The global airline industry faces a pilot shortage in the post-Covid environment. Internationally, that shortage will be short-lived, as training a new pilot from an ab-initio program to flying in the right seat takes 250-500 hours. Several training initiatives are underway, and international pilot shortages should be minimal.
The United States, the world’s largest airline market, is a different story. After legislation that increased the number of hours required for an Air Transport Rating by 500% following an accident more than a decade ago, in which both pilots had experience above those levels, the US has seen a constant state of a pilot shortage. The cost of becoming a US airline pilot is now unaffordable for most students, as building 1,500 hours in increasingly sophisticated aircraft has become economically impossible and a severe impediment to diversity. With cadets building hours as flight instructors in Cessna or Piper trainers, rather than learning to fly the right seat of more sophisticated jets, these pilots often need to lose bad habits from general aviation flying when they are finally hired and trained by airlines.
Legislation often has unintended consequences, and in this case, the old adage – if con is the opposite of pro, Congress is the opposite of progress – holds true to form. The pilot shortage has changed the balance of power in contract negotiations and enabled the unions to maintain scope clauses restricting the number of aircraft, seats, and weight of the regional aircraft.
Unfortunately, the US scope clauses have been negotiated in a vacuum, ignoring that new technology engines that are 15% more efficient weigh more than the engines they are replacing.
The result is that US regional airlines have no new technology aircraft available. They are forced to rely on older CRJs and Embraer E-175s that utilize an older generation of engines developed in the 1990s. These engines burn about 15% more fuel than today’s engines, with 15% higher carbon emissions.
Developing more efficient regional aircraft should be paramount in an era when climate change concerns are growing. Today’s US scope clauses could remain virtually the same except for weight. Allowing the same number of planes, seats, and regional lift, but with the weight restriction modified to accommodate greener technology.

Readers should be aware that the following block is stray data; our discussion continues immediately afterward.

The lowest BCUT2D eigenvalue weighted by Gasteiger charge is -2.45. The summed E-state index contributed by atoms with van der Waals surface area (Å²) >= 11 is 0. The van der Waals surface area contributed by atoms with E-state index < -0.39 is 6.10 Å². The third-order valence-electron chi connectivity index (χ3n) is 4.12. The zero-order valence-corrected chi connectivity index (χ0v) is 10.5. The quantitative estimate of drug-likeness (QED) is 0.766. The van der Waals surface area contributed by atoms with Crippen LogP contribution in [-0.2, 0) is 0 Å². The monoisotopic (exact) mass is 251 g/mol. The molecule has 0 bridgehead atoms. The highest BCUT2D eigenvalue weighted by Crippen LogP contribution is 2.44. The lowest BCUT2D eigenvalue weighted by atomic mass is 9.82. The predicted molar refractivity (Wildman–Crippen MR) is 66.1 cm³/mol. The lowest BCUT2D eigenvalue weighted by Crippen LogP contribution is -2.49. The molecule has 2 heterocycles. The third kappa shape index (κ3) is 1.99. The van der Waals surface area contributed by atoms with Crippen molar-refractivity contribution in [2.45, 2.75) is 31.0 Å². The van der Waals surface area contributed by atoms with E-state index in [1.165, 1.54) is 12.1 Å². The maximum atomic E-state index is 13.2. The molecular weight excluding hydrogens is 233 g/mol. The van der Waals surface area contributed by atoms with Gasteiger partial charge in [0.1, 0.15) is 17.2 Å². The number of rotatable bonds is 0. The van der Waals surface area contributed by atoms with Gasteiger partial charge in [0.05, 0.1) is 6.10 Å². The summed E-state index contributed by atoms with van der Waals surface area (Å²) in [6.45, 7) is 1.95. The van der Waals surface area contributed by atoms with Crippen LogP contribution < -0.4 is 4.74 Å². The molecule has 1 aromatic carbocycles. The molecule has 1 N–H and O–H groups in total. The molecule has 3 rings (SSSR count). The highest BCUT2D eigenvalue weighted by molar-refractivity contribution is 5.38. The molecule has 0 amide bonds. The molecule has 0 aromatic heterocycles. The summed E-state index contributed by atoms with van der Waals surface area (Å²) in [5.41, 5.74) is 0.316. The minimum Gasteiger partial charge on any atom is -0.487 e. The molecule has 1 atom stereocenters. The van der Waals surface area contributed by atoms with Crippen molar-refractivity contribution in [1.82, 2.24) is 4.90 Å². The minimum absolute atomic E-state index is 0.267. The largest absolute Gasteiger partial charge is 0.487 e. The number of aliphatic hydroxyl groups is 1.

Unfortunately, the major airlines negotiating pilot contracts with pilot unions won’t challenge their pilots on Scope. Pilot unions, which could contribute to rather than harm the industry’s environmental performance, are focused on their pay rates.
Just as Congress has been arbitrary and capricious in setting higher limits for pilot training, the major US carriers and the pilot unions are killing the regional market by requiring them to use higher-cost and higher-polluting older aircraft since the manufacturers cannot sell new technology aircraft that weigh slightly more.
Industry groupthink has restricted new technology regional jets and resulted in environmentally friendly airplanes being canceled, effectively, by restrictive labor agreements that are environmentally abhorrent. The aviation industry is one of the most visible and targeted industries environmentally, despite a strong track record of improvements. The pilot shortage, intransigence on scope clauses, and the effective elimination of new technology regional aircraft that could lower emissions by 15% are unfavorable for the airline and aircraft industries. We have the technology to do better without industry participants standing in the way.